Note on Assessment:  All assessments for this class will take place in the form of examination, written assignments, or engaged participation, although the learning methodologies, as mentioned above, include a wide variety of experiences.

Complete Texts
McCutcheon, Russell T.  Studying Religion: An Introduction.  London: Equinox, 2007.

Nye, Mallory.  Religion: The Basics, 2nd ed.  New York: Routledge, 2009. 

Essays and Excerpts
Other readings will be on our course’s Angel site and constitute required reading for the course.  These include:

Countryman, L. William.  “The Bible, Heterosexism, and the American Public Discussion of Sexual Orientation.”  Chapter 9 in God Forbid: Religion and Sex in American Public Life, Kathleen Sands, ed.  New York: Oxford, 2000 (167-181).

Crouse, Janice Shaw.  “Five Myths About Same Sex ‘Marriage’.”  Concerned Women for America website (  Access at:

Dudley, Jonathan.  “My Take: The Bible Condemns A Lot, So Why Focus On Homosexuality?  CNN Belief Blog.  Access at

Eck, Diana.  “From Many, One.” Chapter Two in A New Religious America: How A “Christian Country” Has Become the World’s Most Religiously Diverse Nation.  New York: HarperOne, 2001 (48-69).

Esposito, John L.  Excerpt, “Violence and Terrorism.” Chapter 5 in What Everyone Needs to Know About Islam: Answers to Frequently Asked Questions, From One of America’s Leading Experts.  New York: Oxford University Press, 2002 (117-130).

Komoto, Amanda Hendrix.  “Excommunicating Feminism in the Mormon Church.”  Nursing Clio Blog,, July 10, 2014.

Lawson, E. Thomas.  “Cognition.”  Guide to the Study of Religion, Willi Braun and Russell T. McCutcheon, eds. London: Cassell, 2000 (75-84). 

Lincoln, Bruce.  “The Study of Religion in the Current Political Moment.” Chapter 1 In Holy Terrors: Thinking About Religion After September 11.  Chicago: University of Chicago Press, 2003 (5-18).

Lyden, John.  “Religion Is An Illusion Produced By Psychological Projection.” Excerpt of Sigmund Freud.  San Diego: Greenhaven Press, 1995.

Lyden, John.  “Religion Is The Opium of the People.”  Excerpt of Karl Marx and Frederick Engels. San Diego: Greenhaven Press, 1995.

Martin, Joel.  “Almost White: The Ambivalent Promise of Christian Missions among the Cherokees.” Chapter 3 in Religion and the Creation of Race and Ethnicity, Craig Prentiss, ed.  New York: NYU Press, 2003 (43-60).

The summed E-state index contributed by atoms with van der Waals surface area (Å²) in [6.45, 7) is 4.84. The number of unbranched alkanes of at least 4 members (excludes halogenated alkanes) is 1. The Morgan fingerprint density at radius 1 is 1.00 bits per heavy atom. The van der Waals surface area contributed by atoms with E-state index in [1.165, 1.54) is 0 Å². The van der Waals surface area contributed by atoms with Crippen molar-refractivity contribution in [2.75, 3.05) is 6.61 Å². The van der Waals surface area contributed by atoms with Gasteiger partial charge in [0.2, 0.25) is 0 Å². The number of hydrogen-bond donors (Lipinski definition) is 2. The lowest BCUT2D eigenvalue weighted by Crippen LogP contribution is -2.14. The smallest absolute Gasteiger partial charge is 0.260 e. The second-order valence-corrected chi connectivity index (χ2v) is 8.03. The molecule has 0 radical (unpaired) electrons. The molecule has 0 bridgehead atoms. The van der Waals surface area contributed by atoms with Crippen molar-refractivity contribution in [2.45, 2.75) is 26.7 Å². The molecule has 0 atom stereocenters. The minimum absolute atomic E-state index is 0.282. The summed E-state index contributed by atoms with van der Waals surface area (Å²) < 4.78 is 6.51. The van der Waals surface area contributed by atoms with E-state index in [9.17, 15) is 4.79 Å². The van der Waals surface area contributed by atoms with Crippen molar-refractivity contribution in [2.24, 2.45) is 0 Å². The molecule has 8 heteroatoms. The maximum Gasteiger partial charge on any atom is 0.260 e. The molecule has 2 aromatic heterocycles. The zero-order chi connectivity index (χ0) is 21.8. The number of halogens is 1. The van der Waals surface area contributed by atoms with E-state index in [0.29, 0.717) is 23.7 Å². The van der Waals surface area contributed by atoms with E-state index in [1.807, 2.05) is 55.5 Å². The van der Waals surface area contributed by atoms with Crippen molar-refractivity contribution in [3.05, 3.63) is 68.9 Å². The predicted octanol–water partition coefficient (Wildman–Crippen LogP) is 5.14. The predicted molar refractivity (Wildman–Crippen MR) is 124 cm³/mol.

Miner, Horace.  Body Ritual Among the NaciremaAmerican Anthropologist 58:3, June 1956. 

Muesse, Mark.  “Religious Studies and ‘Heaven’s Gate’: Making the Strange Familiar and the Familiar Strange.” In The Insider/Outsider Problem and the Study of Religion, Russell T. McCutcheon, ed.  London: Cassell, 1999 (390-394).

Nelson, John K.  Myths, Shinto, and Matsuri in the Shaping of Japanese Cultural Identity.  Chapter 10 in Religion and the Creation of Race and Ethnicity, Craig Prentiss, ed.  New York: NYU Press, 2003 (152-166).

Prothero, Stephen. “A Brief Coda on Atheism.” Chapter 9 in God Is Not One: The Eight Rival Religions that Run the World and Why Their Differences Matter.  New York: HarperOne, 2010 (317-329). 

Stahl, Ronit Y.  “The Burdens of Conscience: Thoughts on Burwell v. Hobby Lobby.”  Nursing Clio Blog,  July 4, 2014.

Thompson, Robert J.  “Consecrating Consumer Culture: Christmas Television Specials.”  In Religion and Popular Culture in America, Bruce David Forbes and Jeffrey H. Mahan, eds.  Berkeley: University of California Press, 2005 (44-55). 

West, Traci C.  “The Policing of Poor Black Women’s Sexual Reproduction.”  In God Forbid: Religion and Sex in American Public Life, Kathleen Sands, ed.  New York: Oxford University Press, 2000 (135-154).

Additional Online Readings: 
We will be engaging several different posts from a blog called Culture on the Edge, which is the product of an international working group of scholars of the humanities who are interested in talking about the relationship between identity-formation and social life.  The URL for that blog is  While we will look at several of these blog posts in class, I will occasionally ask you to read one or two outside of class.  To access those, please simply enter the title of the post (which I’ll provide in the schedule) into the search feature of that blog.

Four Exams (First two: 20 points each; last two: 30 points each) = 100
Three Reading Journal Checks (3 x 15 each, unannounced) = 45
Three In-Class Reading Reflections (3 x 15 each) = 45
Religion in Public Life Project = 40
ENGAGED Participation = 20

POINT TOTAL: 250 points
(*If your preparation for class is in question, I reserve the right to gauge your readiness using pop-quizzes, which will be worth 10 points each and will be added on to the total course points.)